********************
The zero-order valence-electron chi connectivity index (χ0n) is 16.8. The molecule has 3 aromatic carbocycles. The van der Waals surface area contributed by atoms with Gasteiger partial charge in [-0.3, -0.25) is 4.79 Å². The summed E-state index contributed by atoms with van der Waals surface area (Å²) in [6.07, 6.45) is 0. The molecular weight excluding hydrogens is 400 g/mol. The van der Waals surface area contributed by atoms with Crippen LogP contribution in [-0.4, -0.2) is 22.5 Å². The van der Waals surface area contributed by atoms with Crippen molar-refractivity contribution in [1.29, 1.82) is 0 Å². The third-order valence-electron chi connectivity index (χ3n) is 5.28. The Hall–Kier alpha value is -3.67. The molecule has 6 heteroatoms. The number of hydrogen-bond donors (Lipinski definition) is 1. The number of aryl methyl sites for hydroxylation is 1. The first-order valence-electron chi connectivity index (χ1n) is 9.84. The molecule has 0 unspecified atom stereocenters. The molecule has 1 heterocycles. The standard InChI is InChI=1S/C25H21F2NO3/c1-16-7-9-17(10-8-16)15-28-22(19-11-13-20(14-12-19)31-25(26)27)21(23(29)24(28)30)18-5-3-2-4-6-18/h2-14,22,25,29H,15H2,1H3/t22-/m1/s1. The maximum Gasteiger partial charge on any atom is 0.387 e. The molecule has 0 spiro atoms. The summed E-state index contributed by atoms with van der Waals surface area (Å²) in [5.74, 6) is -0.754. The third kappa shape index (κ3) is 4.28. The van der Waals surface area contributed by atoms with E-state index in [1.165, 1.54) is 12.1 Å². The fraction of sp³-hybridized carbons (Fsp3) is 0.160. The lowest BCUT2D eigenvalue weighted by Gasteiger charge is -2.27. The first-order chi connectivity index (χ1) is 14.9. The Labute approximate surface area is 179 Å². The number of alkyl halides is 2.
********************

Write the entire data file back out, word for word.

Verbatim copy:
The zero-order valence-electron chi connectivity index (χ0n) is 16.8. The molecule has 3 aromatic carbocycles. The van der Waals surface area contributed by atoms with Gasteiger partial charge in [-0.3, -0.25) is 4.79 Å². The summed E-state index contributed by atoms with van der Waals surface area (Å²) in [6.07, 6.45) is 0. The molecular weight excluding hydrogens is 400 g/mol. The van der Waals surface area contributed by atoms with Crippen LogP contribution in [-0.4, -0.2) is 22.5 Å². The van der Waals surface area contributed by atoms with Crippen molar-refractivity contribution in [1.29, 1.82) is 0 Å². The third-order valence-electron chi connectivity index (χ3n) is 5.28. The Hall–Kier alpha value is -3.67. The molecule has 6 heteroatoms. The number of hydrogen-bond donors (Lipinski definition) is 1. The number of aryl methyl sites for hydroxylation is 1. The first-order valence-electron chi connectivity index (χ1n) is 9.84. The molecule has 0 unspecified atom stereocenters. The molecule has 1 heterocycles. The standard InChI is InChI=1S/C25H21F2NO3/c1-16-7-9-17(10-8-16)15-28-22(19-11-13-20(14-12-19)31-25(26)27)21(23(29)24(28)30)18-5-3-2-4-6-18/h2-14,22,25,29H,15H2,1H3/t22-/m1/s1. The maximum Gasteiger partial charge on any atom is 0.387 e. The molecule has 0 spiro atoms. The summed E-state index contributed by atoms with van der Waals surface area (Å²) in [5.74, 6) is -0.754. The third kappa shape index (κ3) is 4.28. The van der Waals surface area contributed by atoms with E-state index in [1.165, 1.54) is 12.1 Å². The fraction of sp³-hybridized carbons (Fsp3) is 0.160. The lowest BCUT2D eigenvalue weighted by Gasteiger charge is -2.27. The first-order chi connectivity index (χ1) is 14.9. The Labute approximate surface area is 179 Å². The number of alkyl halides is 2.